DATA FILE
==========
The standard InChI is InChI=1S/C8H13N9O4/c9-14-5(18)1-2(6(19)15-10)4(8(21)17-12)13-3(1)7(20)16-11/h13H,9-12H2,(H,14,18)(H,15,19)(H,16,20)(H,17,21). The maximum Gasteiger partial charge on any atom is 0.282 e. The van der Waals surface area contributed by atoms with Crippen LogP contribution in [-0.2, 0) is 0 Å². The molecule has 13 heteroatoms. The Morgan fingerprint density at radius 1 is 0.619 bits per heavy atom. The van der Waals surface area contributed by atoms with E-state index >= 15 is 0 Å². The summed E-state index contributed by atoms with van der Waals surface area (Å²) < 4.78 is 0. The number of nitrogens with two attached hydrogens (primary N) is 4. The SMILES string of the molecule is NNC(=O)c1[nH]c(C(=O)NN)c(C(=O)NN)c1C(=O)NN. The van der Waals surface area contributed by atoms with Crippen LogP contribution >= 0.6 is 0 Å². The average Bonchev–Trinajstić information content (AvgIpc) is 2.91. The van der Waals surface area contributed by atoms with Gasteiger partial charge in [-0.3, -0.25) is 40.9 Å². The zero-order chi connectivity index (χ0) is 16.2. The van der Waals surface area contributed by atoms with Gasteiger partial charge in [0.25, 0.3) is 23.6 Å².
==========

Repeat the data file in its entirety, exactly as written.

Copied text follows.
The standard InChI is InChI=1S/C8H13N9O4/c9-14-5(18)1-2(6(19)15-10)4(8(21)17-12)13-3(1)7(20)16-11/h13H,9-12H2,(H,14,18)(H,15,19)(H,16,20)(H,17,21). The maximum Gasteiger partial charge on any atom is 0.282 e. The van der Waals surface area contributed by atoms with Crippen LogP contribution in [-0.2, 0) is 0 Å². The molecule has 13 heteroatoms. The Morgan fingerprint density at radius 1 is 0.619 bits per heavy atom. The van der Waals surface area contributed by atoms with E-state index >= 15 is 0 Å². The summed E-state index contributed by atoms with van der Waals surface area (Å²) < 4.78 is 0. The number of nitrogens with two attached hydrogens (primary N) is 4. The SMILES string of the molecule is NNC(=O)c1[nH]c(C(=O)NN)c(C(=O)NN)c1C(=O)NN. The van der Waals surface area contributed by atoms with Crippen LogP contribution >= 0.6 is 0 Å². The average Bonchev–Trinajstić information content (AvgIpc) is 2.91. The van der Waals surface area contributed by atoms with Gasteiger partial charge in [-0.3, -0.25) is 40.9 Å². The zero-order chi connectivity index (χ0) is 16.2. The van der Waals surface area contributed by atoms with Gasteiger partial charge in [0.25, 0.3) is 23.6 Å².